Was für ein Einbruch an der Moskauer Börse, nachdem weitere Sanktionen der USA gegen Russland verkündet wurden:
Quelle: FINANCIAL TIMES
Die Zinsen stiegen und der Rubel ging in den freien Fall über:
Quelle: Financial Times
Die FT meinte dazu:
- “As of last week, not only was Russia the best-performing country in the MSCI Emerging Market index, it was the most popular among EM investors. Russia has enjoyed the status since last October when it eclipsed India as the biggest overweight position, according to an analysis by Renaissance Capital, a Moscow-based investment bank. A resilient oil price, subdued inflation and an improving economic outlook were enough to persuade investors to ignore the risks of further sanctions against Moscow.” – bto: es gab wirklich gute Gründe in Russland zu investieren. Vor allem weil der Markt billig war!
- That bet looked under threat on Monday as the country’s benchmark Moex index closed down more than 8 per cent after investors digested US sanctions that targeted the business empires of a series of high-profile oligarchs (…).” – bto: was unterstreicht, dass wir es mit zunehmender politischer Unsicherheit zu tun haben.
- “‚Our measures suggest financial conditions in Russia have tightened today but only to the levels seen earlier this year,‘ said William Jackson, senior emerging markets economist at Capital Economics. Indeed, some investors were already looking on Monday’s drop as a buying opportunity as long as the oil price held up.” – bto: was eine wichtige Frage ist. Lohnt sich der Einstieg?
Ja, sagen zumindest die von mir sehr geschätzten und hier oft zitierten Experten von GMO:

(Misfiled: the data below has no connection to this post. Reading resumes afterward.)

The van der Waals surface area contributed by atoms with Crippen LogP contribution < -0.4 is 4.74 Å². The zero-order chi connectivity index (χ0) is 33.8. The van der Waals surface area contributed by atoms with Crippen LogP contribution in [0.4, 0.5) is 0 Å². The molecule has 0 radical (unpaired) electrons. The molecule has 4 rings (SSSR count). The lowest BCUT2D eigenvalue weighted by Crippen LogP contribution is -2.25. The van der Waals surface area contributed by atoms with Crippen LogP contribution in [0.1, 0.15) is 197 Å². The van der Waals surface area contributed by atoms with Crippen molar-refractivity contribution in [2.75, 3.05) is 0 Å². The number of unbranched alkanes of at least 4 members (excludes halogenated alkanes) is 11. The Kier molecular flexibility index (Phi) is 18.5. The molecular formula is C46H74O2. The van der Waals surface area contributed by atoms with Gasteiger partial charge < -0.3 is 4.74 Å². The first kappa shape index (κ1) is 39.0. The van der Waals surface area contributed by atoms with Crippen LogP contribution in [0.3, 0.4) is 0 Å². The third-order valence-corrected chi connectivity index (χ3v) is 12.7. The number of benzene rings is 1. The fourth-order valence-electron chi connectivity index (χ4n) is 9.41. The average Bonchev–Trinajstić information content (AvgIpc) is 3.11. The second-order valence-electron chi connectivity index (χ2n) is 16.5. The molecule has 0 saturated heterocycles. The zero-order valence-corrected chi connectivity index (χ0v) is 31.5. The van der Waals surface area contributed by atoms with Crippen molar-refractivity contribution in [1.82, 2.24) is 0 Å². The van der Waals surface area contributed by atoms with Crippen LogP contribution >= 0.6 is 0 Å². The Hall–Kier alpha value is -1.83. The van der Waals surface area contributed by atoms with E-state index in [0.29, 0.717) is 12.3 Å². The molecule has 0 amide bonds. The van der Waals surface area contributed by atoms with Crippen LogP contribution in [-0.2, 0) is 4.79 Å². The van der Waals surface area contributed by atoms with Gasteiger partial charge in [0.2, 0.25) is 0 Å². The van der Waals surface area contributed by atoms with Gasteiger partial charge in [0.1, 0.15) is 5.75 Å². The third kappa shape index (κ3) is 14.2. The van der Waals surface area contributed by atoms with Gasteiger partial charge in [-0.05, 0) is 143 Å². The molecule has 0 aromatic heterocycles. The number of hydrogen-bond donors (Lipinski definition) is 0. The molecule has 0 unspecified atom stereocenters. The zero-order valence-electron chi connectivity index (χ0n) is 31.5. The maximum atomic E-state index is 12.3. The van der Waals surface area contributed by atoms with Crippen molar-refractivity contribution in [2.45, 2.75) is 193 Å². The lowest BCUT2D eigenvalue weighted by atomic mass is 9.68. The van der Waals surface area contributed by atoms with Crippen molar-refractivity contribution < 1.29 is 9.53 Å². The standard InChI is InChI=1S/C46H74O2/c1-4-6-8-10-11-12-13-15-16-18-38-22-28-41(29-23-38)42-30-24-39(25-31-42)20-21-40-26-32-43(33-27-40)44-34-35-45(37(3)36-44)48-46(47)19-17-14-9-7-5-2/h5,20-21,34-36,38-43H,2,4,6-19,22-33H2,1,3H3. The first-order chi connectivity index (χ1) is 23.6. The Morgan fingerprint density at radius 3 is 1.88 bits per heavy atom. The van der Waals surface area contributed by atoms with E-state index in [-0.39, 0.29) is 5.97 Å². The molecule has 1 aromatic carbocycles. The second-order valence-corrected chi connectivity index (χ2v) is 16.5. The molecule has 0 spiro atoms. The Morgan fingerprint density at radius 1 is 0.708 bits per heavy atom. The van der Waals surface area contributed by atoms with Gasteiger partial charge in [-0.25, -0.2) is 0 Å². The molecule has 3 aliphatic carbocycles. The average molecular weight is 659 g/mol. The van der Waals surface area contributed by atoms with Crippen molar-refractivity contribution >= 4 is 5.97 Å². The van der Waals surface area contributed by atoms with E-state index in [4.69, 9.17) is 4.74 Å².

- “On the heels of new U.S. sanctions and a chemical weapon attack in Syria, the Russian market fell 10% on April 9th, a much larger reaction than expected. It’s not clear that the two situations are linked, but it suggests to us that the market perceives the risk of a major blowup with Russia, possibly taking the form of Iran or North Korea-style sanctions, has dramatically increased. We don’t buy it.” – bto: Das ist wirklich die Frage.
- “Given the fact that Mr. Oleg Deripaska (who is closely associated with Mr. Paul Manafort) and the companies he controls were the primary targets, one might draw a conclusion that there’s a political dimension to this. If the intent was to hurt Russia economically, sanctioning companies such as Gazprom and Sberbank would have had a much more profound impact. Our sources in Moscow suggest a similar view.” – bto: was dann dafür sprechen würde, Aktien zu kaufen.
- “(…) we don’t think the U.S. is exercising the ‚nuclear option‘ of trying to tank the Russian economy. While it will cause pain in certain areas, we do not think this action will have a profound impact on the Russian economy. As a result, we are quite comfortable with our overweight in Russian equities in the GMO Emerging Markets Strategy, as these positions continue to be extremely cheap in our view.” – bto: Das ist der Hauptpunkt!